Tuesday, January 11, 2011

Pernicious Penography

     Much has been made about what pens you should use to ink a comic. Finding just the right pen is an epic quest, albeit one that rewards you with an empty wallet rather than experience points. I suspect that this Perfect Pen is different for each person. Why, I myself prefer the pen to be wrought from yew with core of finest phoenix feather….all the better to roast that little Potter twerp with! Mwahahahhaw!

     Er, where was I? Oh yes. Pens. Even though the appeal of one pen over another largely comes down to personal preference, I find that different types yield wildly different results.

      To the left are three hastily done drawings. I actually did not want to do the best I could with these because you can often times tell the qualities of a pen by what mistakes you make rather than how well it preforms.

      The top portrait I did with Micron pens. Microns are disposable technical pens with small, felt tips. They come in different nib sizes and usually go for 2-3 dollars each. Other companies make similar pens- Zig and Faber Castell, for starters, although I have yet to find a Faber Castell that can get as fine a line as a Zig or Micron.

     I have used these pens for years. In fact, I drew most of my first webcomic with them. Their ink is archival quality, which means that it will not fade easily and will not yellow or burn the page over time. You can also get a pretty steady line with them. The downside is that they are rather unpredictable. The felt nibs tend to split or break easily, so suddenly the pen that once gave you a nice hair-tin line is acting like one several nib sizes larger. You can see this in my drawing. The nib I used was supposed to be small, but the lines it gives are awkward and thick. Also, I got really tired of throwing away pens whenever they dried up. It seemed like a damn waste and having to shell out the money to replace them all the time really adds up.

     Rapidographs are gods among pens. And they are price accordingly, retailing for around $30. Each.

     Rapidographs are what architects and engineers used to use to make technical drawings back before they switched to computer. These pens are refillable and give you the best line you could ask for. Seriously, I have one that can draw a line .13 millimeters wide. They are frickin’ sweet. I have a mixed opinion on how they do with shading. The one I used for the middle sketch is clearly not ideal for crosshatching, but you’ll get a better result with some of those super-fine tipped rapidographs such as the .13 mm.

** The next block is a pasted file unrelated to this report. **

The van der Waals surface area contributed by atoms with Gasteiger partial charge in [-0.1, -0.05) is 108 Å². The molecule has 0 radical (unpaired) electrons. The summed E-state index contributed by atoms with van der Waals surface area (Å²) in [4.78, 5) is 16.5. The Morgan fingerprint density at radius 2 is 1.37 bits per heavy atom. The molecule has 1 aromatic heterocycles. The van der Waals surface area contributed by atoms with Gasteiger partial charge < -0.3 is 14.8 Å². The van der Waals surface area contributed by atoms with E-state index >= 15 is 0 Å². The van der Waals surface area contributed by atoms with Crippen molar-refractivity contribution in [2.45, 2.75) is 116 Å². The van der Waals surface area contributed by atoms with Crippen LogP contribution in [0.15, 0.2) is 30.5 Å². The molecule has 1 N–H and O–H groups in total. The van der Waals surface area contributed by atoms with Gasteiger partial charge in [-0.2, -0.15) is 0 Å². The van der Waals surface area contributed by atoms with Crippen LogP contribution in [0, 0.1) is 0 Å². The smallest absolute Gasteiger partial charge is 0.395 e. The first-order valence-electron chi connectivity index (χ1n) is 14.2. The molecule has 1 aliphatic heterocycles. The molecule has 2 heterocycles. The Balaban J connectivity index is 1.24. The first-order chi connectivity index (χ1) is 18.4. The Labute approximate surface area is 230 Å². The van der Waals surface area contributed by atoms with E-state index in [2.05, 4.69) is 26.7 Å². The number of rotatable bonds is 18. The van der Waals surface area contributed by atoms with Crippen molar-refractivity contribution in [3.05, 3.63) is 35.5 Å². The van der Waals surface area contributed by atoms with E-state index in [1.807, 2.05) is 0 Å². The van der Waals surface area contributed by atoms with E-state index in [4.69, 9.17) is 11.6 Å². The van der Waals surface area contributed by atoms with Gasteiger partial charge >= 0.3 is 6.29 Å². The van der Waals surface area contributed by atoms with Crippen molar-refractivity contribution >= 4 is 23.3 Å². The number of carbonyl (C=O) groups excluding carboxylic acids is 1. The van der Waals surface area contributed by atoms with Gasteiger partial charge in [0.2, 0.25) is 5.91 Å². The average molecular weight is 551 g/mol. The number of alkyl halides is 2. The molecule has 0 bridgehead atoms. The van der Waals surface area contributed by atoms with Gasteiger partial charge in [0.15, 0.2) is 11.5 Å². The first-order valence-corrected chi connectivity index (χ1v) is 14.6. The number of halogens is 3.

The downside, besides the cost, is that they do clog easily. Not surprising giving how small the tip is. You have to clean them fairly regularly. In the meantime, though, they do wonderfully. As a side note, be sure you use India ink meant only for a rapidiograph as regular India ink will clog it more readily.

Dip Pens
     Talk about old fashioned, right? But a lot of artists still use them, especially for special effects. They’re cost effective and they last for ages. Plus most India ink these days is lightfast and nonacidic. Dip pens are the best if you want to play around with line variation, as you can see in the third sketch, and the lines they leave are usually very crisp and bold. Also, the smallest nibs are excellent for shading.

     The downside of dip pens is two fold. First, it’s easy to blotch your page. I’ve had more trouble in this area using the larger nibs than I have the small ones, but the danger of it is ever present. Fortunately, this can usually be fixed with either white India ink or a healthy dose of Photoshop. The second problem with dip pens is more troubling. See, they can only really do certain strokes- vertical, horizontal, and diagonal lines are fine, but only so long as you are pulling the pen towards you. If you want to push the pen away from you, it tends to skip and move all over the place. This becomes a big problem if you’re drawing anything circular.

     I’m sure the limitations of many of these pens are easily overcome with sufficient skill, of course, but until that point these are things you will have to deal with. These days I find I prefer doing most of my work with a rapdograph. If I need a particularly bold line I might pick up a Micron and if I need shading or line variation, I’ll use a dip pen. Hey, no one said you have to pick just one, right? But the rapidograph is definitely my default.


  1. I've experienced most of these problems, and my current solution is a fountain pen. Cheap American fountain pens are hard to come by, but Chinese and Japanese companies still make them in the lower end. I've been using a "accountant nib" pen that reproduces most of the benefits of a .01 Micron, without the splitting or waste.

  2. That is one kind of pen I haven't tried. hmm...a .01 would be nice. Do they have non acidic ink for them?